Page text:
China’s economic growth rate will likely slow to 8.4 percent this year amid persistent global economic uncertainty, a Washington-based lender said Thursday.
The World Bank forecast the world’s No. 2 economy would post a still robust 8.4 percent growth in 2012, but that growth projection is lower than last year’s 9.2 percent gain.
“In China, the lagging effects of monetary policy tightening, both in terms of interest rates and regulatory adjustment, are expected to combine with weak external demand to slow gross domestic product (GDP) growth,” the bank said in its twice-yearly Global Economic Prospects report.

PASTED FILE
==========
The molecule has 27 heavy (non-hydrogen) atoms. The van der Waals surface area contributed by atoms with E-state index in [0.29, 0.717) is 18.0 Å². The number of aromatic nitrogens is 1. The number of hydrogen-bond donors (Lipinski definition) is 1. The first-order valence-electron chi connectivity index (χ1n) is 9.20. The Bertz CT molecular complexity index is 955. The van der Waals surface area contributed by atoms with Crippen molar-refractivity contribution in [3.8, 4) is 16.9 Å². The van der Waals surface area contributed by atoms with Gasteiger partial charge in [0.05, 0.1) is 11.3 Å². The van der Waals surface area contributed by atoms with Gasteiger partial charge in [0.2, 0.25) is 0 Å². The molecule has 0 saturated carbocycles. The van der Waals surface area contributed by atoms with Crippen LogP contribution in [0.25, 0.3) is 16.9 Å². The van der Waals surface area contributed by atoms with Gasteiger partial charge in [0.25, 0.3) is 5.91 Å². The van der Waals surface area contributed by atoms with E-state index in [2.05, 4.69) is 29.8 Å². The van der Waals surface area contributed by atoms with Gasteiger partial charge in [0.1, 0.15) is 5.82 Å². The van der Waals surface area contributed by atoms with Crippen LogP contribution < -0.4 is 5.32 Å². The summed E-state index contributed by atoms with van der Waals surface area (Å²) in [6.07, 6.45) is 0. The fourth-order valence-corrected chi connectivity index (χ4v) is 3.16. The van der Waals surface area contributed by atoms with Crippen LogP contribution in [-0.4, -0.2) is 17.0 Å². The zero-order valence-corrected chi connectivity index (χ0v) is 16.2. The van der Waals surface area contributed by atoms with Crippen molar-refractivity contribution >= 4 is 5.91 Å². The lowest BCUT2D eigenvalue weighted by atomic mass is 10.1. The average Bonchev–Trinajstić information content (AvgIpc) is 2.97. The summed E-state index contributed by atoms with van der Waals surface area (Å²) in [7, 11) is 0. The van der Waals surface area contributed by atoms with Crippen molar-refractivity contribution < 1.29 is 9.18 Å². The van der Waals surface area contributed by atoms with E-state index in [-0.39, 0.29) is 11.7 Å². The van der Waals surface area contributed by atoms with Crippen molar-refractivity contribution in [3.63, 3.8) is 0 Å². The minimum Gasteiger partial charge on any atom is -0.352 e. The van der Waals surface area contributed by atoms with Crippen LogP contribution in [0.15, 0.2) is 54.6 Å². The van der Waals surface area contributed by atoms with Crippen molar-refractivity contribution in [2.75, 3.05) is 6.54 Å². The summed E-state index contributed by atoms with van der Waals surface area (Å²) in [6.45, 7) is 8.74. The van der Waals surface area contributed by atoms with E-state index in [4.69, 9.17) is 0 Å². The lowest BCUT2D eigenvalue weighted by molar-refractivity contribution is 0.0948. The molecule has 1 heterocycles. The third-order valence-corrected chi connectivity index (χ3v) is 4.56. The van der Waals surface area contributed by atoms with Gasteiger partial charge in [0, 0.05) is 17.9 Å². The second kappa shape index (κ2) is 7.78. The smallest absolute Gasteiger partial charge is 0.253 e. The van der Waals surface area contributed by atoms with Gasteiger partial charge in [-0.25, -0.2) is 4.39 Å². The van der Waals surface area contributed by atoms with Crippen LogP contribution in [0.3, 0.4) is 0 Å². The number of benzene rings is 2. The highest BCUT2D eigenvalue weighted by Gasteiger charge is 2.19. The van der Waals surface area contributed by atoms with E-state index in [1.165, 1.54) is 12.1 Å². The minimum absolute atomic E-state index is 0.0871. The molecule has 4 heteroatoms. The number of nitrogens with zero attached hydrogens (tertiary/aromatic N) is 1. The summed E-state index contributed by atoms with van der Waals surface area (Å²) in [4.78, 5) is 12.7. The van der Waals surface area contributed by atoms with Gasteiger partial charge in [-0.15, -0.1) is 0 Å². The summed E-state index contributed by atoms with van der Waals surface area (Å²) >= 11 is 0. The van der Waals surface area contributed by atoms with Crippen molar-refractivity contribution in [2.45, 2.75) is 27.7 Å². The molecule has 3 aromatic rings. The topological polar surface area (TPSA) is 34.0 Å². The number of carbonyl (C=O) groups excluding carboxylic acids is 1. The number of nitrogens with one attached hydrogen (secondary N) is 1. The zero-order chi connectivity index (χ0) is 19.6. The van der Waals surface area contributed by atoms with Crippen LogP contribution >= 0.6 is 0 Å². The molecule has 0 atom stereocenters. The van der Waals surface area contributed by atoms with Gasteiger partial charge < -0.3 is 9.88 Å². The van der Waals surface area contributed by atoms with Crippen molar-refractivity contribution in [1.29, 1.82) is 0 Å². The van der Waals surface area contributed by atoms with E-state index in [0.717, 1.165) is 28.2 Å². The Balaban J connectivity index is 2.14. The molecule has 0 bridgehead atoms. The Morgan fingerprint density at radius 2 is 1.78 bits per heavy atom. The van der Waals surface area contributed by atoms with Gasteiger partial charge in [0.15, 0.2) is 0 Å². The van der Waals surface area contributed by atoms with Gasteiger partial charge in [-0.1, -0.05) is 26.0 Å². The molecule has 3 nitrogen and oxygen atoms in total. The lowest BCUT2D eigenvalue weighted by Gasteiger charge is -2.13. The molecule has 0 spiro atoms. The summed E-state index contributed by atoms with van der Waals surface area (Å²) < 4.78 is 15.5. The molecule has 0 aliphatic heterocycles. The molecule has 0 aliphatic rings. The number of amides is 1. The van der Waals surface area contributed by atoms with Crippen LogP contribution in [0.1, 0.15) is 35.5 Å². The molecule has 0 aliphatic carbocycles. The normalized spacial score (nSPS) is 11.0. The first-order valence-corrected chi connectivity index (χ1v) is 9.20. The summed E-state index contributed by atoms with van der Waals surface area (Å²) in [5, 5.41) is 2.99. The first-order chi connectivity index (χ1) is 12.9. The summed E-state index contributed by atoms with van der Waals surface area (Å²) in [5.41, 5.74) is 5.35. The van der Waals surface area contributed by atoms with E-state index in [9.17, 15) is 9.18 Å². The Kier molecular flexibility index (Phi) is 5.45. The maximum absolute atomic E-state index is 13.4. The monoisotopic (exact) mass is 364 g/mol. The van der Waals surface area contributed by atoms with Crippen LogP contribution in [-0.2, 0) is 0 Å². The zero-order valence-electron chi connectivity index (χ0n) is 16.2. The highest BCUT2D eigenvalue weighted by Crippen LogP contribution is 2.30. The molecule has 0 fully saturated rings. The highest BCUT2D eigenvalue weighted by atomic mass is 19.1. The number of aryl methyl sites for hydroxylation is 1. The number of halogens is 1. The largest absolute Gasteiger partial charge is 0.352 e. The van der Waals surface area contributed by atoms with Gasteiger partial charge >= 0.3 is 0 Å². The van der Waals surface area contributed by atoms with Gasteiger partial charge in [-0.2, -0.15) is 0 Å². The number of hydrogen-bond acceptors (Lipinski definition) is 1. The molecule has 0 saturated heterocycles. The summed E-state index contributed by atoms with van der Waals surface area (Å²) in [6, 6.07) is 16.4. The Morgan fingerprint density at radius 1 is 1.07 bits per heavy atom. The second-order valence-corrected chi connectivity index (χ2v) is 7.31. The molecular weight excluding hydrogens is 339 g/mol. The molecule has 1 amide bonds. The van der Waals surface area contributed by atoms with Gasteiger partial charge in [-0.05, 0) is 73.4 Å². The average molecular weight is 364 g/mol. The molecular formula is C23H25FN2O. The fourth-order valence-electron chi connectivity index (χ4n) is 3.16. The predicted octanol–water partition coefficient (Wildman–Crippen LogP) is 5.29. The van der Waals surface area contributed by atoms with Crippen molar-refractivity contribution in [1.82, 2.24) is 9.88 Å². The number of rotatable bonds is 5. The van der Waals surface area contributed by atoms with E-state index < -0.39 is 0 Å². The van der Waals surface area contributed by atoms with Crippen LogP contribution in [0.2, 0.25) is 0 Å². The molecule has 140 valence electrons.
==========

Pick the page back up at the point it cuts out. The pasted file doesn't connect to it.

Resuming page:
“The bulk of activity is expected to come from domestic demand with private consumption and fixed investment each contributing 3 and 4 percentage points to GDP in 2012, while net exports afford only a modest 0.2 point addition to growth,” it said.
The global lender estimated China’s economic growth would further ease to 8.3 percent in 2013.
In 2010, China’s economy expanded 10.3 percent, up from a 9.2 percent gain the previous year.
China’s economic growth slowed in 2011 with GDP growing 8.9 percent on-year in the October-December period. The economy grew 9.1 percent on-year in the third quarter and 9.5 percent in the second quarter.